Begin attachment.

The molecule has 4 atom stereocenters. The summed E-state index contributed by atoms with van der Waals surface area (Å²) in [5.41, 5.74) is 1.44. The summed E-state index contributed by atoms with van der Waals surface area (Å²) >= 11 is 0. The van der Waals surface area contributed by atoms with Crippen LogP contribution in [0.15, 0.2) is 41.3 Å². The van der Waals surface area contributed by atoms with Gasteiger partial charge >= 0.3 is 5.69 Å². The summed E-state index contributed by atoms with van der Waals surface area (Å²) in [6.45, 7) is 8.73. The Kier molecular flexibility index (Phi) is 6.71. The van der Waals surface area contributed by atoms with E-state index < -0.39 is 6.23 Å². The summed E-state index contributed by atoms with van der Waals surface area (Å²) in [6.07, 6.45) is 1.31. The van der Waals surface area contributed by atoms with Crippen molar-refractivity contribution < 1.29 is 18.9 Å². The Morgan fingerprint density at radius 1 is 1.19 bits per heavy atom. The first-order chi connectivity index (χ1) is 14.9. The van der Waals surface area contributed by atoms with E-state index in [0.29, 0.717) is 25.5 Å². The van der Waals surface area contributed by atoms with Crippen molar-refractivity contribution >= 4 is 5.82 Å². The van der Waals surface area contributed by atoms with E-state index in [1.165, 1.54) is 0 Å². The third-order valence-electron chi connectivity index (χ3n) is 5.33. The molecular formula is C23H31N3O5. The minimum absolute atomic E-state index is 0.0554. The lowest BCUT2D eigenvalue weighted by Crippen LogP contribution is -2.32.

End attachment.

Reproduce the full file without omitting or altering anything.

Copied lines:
The molecule has 4 atom stereocenters. The summed E-state index contributed by atoms with van der Waals surface area (Å²) in [5.41, 5.74) is 1.44. The summed E-state index contributed by atoms with van der Waals surface area (Å²) >= 11 is 0. The van der Waals surface area contributed by atoms with Crippen LogP contribution in [0.15, 0.2) is 41.3 Å². The van der Waals surface area contributed by atoms with Gasteiger partial charge >= 0.3 is 5.69 Å². The summed E-state index contributed by atoms with van der Waals surface area (Å²) in [6.45, 7) is 8.73. The Kier molecular flexibility index (Phi) is 6.71. The van der Waals surface area contributed by atoms with E-state index < -0.39 is 6.23 Å². The summed E-state index contributed by atoms with van der Waals surface area (Å²) in [6.07, 6.45) is 1.31. The van der Waals surface area contributed by atoms with Crippen molar-refractivity contribution < 1.29 is 18.9 Å². The Morgan fingerprint density at radius 1 is 1.19 bits per heavy atom. The first-order chi connectivity index (χ1) is 14.9. The van der Waals surface area contributed by atoms with E-state index in [0.29, 0.717) is 25.5 Å². The van der Waals surface area contributed by atoms with Crippen molar-refractivity contribution >= 4 is 5.82 Å². The van der Waals surface area contributed by atoms with E-state index in [1.165, 1.54) is 0 Å². The third-order valence-electron chi connectivity index (χ3n) is 5.33. The molecular formula is C23H31N3O5. The minimum absolute atomic E-state index is 0.0554. The lowest BCUT2D eigenvalue weighted by Crippen LogP contribution is -2.32.